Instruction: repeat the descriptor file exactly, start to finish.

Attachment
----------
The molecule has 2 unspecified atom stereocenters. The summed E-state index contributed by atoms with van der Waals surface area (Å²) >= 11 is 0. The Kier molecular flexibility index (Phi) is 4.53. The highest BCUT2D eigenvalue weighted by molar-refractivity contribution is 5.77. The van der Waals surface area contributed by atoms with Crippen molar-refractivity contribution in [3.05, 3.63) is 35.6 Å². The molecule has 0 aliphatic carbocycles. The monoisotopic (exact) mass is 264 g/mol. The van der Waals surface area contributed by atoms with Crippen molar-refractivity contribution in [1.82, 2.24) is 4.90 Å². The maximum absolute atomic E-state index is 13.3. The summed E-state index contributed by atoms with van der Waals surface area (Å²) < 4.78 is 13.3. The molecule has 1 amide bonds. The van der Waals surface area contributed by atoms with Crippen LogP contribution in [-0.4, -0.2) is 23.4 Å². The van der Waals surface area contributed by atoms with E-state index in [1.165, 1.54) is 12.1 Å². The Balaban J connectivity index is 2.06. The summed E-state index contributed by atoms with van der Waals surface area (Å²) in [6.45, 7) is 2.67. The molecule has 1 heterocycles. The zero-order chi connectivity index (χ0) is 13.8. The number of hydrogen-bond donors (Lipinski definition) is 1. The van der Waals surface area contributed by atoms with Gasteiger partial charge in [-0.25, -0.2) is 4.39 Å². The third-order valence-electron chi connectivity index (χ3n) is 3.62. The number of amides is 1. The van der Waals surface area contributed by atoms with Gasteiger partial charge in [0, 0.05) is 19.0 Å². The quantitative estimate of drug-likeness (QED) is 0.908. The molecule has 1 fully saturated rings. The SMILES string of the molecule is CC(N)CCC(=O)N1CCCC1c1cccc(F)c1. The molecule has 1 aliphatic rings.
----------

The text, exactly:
The molecule has 2 unspecified atom stereocenters. The summed E-state index contributed by atoms with van der Waals surface area (Å²) >= 11 is 0. The Kier molecular flexibility index (Phi) is 4.53. The highest BCUT2D eigenvalue weighted by molar-refractivity contribution is 5.77. The van der Waals surface area contributed by atoms with Crippen molar-refractivity contribution in [3.05, 3.63) is 35.6 Å². The molecule has 0 aliphatic carbocycles. The monoisotopic (exact) mass is 264 g/mol. The van der Waals surface area contributed by atoms with Crippen molar-refractivity contribution in [1.82, 2.24) is 4.90 Å². The maximum absolute atomic E-state index is 13.3. The summed E-state index contributed by atoms with van der Waals surface area (Å²) < 4.78 is 13.3. The molecule has 1 amide bonds. The van der Waals surface area contributed by atoms with Crippen LogP contribution in [-0.4, -0.2) is 23.4 Å². The van der Waals surface area contributed by atoms with E-state index in [1.165, 1.54) is 12.1 Å². The Balaban J connectivity index is 2.06. The summed E-state index contributed by atoms with van der Waals surface area (Å²) in [6.45, 7) is 2.67. The molecule has 1 heterocycles. The zero-order chi connectivity index (χ0) is 13.8. The number of hydrogen-bond donors (Lipinski definition) is 1. The van der Waals surface area contributed by atoms with Gasteiger partial charge in [-0.25, -0.2) is 4.39 Å². The third-order valence-electron chi connectivity index (χ3n) is 3.62. The number of amides is 1. The van der Waals surface area contributed by atoms with Gasteiger partial charge in [0, 0.05) is 19.0 Å². The quantitative estimate of drug-likeness (QED) is 0.908. The molecule has 1 fully saturated rings. The SMILES string of the molecule is CC(N)CCC(=O)N1CCCC1c1cccc(F)c1. The molecule has 1 aliphatic rings.